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Statewide anti-speeding campaign launches Friday

On Friday, the Tennessee Highway Safety Office launches its speeding prevention campaign called “Slow Down Tennessee.”
The effort is in partnership with the Tennessee Department of Safety & Homeland Security, the Tennessee Highway Patrol, the Tennessee Department of Transportation, AAA – The Auto Club Group, Students Against Destructive Decisions (SADD), and local law enforcement agencies.
From Oct. 15-29, participating agencies are working to increase public education and enforcement efforts to reduce speeding-related crashes, injuries, and fatalities statewide.
“The initial launch of ‘Slow Down Tennessee’ in April made a tremendous impact on local communities,” said Director Buddy Lewis of the Tennessee Highway Safety Office.
“During National Teen Driver Safety Week, Oct. 17-23, the THSO and partners will emphasize teen safety while promoting the ‘Slow Down Tennessee’ campaign. This effort will include a stronger grassroots effort than before,” he said.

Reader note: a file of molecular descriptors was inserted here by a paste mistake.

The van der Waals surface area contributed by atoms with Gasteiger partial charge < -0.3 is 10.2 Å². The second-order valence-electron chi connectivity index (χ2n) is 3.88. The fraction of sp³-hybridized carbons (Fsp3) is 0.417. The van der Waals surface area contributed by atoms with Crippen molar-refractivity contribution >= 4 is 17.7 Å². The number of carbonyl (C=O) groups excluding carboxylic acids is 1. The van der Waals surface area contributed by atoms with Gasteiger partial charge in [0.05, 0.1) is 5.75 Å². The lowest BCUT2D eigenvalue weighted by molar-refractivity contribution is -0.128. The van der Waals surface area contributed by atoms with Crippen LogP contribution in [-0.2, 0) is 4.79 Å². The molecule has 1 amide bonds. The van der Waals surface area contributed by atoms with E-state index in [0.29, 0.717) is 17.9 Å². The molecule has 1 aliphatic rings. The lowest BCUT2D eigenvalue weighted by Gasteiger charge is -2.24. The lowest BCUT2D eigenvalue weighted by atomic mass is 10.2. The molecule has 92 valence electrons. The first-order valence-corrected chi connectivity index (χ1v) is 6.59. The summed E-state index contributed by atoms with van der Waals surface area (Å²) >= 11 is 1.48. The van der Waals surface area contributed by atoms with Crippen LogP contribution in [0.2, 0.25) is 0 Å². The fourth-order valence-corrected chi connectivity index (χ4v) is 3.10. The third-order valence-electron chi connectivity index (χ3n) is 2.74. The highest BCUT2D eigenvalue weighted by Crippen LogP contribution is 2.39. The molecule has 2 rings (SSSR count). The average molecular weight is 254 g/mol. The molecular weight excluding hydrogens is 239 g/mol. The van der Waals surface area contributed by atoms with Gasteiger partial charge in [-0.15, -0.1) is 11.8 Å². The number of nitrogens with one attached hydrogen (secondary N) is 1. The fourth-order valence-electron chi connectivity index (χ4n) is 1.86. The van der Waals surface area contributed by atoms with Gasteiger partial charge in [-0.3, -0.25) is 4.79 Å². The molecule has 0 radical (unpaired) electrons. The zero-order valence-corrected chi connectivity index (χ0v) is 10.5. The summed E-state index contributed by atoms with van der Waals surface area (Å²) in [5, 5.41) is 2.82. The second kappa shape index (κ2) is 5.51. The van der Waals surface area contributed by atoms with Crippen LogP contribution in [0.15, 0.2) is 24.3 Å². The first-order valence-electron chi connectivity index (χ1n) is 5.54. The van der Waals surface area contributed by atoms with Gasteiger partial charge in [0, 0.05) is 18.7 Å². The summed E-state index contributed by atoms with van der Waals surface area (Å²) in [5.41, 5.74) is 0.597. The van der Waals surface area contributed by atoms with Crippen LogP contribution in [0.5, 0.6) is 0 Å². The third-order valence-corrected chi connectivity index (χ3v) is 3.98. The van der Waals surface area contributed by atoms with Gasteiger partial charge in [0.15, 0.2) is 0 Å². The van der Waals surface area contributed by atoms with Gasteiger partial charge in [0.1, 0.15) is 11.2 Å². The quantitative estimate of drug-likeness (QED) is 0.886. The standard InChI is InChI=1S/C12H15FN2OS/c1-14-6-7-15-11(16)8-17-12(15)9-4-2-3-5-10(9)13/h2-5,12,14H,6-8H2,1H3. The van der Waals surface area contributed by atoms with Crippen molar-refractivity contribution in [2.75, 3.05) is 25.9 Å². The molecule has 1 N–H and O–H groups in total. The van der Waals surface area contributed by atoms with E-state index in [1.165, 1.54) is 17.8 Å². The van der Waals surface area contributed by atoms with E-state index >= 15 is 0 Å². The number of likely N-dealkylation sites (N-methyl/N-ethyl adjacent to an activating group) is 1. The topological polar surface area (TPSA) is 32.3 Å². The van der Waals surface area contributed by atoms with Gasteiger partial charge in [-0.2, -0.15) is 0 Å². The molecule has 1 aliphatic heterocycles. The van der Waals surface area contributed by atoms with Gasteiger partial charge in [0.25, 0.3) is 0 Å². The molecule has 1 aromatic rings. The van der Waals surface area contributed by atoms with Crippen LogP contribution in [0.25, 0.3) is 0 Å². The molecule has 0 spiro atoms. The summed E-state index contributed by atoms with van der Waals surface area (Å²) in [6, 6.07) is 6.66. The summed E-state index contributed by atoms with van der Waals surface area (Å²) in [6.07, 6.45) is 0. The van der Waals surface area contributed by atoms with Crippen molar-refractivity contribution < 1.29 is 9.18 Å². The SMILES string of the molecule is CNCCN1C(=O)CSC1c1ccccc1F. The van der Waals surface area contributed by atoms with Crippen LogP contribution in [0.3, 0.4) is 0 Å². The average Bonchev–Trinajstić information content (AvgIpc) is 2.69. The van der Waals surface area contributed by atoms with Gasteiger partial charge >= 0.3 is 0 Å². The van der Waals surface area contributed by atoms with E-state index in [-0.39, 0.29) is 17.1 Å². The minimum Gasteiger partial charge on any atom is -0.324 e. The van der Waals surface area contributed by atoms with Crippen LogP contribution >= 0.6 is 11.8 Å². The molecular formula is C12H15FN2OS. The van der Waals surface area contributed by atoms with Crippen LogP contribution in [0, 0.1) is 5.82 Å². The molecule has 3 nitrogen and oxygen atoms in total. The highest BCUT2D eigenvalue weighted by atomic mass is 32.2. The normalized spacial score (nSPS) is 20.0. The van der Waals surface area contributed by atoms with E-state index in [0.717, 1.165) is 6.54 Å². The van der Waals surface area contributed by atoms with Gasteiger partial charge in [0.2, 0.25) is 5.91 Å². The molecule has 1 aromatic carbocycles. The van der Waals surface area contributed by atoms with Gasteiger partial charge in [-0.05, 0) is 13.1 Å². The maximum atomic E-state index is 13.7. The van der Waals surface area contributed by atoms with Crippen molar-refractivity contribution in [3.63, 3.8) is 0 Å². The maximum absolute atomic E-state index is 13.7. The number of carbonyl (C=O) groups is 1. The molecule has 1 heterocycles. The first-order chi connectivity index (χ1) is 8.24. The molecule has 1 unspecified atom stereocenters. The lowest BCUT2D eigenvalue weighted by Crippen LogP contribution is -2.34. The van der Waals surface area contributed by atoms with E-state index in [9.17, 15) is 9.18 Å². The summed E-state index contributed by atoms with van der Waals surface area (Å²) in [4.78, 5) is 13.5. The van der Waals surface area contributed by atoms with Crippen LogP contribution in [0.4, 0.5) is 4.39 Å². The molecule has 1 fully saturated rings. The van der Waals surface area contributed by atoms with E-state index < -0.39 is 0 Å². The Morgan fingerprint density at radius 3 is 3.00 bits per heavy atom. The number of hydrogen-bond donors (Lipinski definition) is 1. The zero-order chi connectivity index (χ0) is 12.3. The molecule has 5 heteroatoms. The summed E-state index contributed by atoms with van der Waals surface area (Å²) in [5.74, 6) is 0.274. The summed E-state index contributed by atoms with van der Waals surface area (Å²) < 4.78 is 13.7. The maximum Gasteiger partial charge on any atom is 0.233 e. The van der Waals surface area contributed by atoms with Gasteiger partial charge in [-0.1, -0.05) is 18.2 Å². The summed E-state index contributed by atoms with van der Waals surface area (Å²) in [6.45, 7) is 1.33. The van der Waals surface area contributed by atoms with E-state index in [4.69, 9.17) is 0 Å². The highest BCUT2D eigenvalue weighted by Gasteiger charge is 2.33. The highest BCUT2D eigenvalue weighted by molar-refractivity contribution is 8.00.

Motor vehicle crashes are the leading cause of death for teenagers in the United States.
According to the National Highway Traffic Safety Administration, there were 2,042 traffic fatalities nationwide involving a teen driver (age 15 to 18 years old) in 2019. According to Tennessee’s Integrated Traffic Analysis Network, or TITAN, there were 100 traffic fatalities statewide involving a teen driver (age 13 to 19 years old) in 2019.
In Hardin County for 2016-2021 there have been 24 crashes involving teen drivers, including one fatality. McNairy County recorded 35 teen driver crashes, while Wayne County had 23 teen crashes, including one fatality, a TITAN report shows.
“Teen drivers tend to speed and engage in aggressive driving behaviors because they feel overly confident behind the wheel,” said Tennessee Regional Manager Gavin Gill of SADD. “Lack of experience puts them at a higher risk of making unsafe choices. SADD is joining the grassroots efforts of ‘Slow Down Tennessee’ to increase SADD chapters statewide, reach more young drivers, and help prepare them for the roadway.”
THSO said participating law enforcement agencies statewide will increase saturation patrols, conduct high visibility enforcement, and use other tactics to deter speeding.


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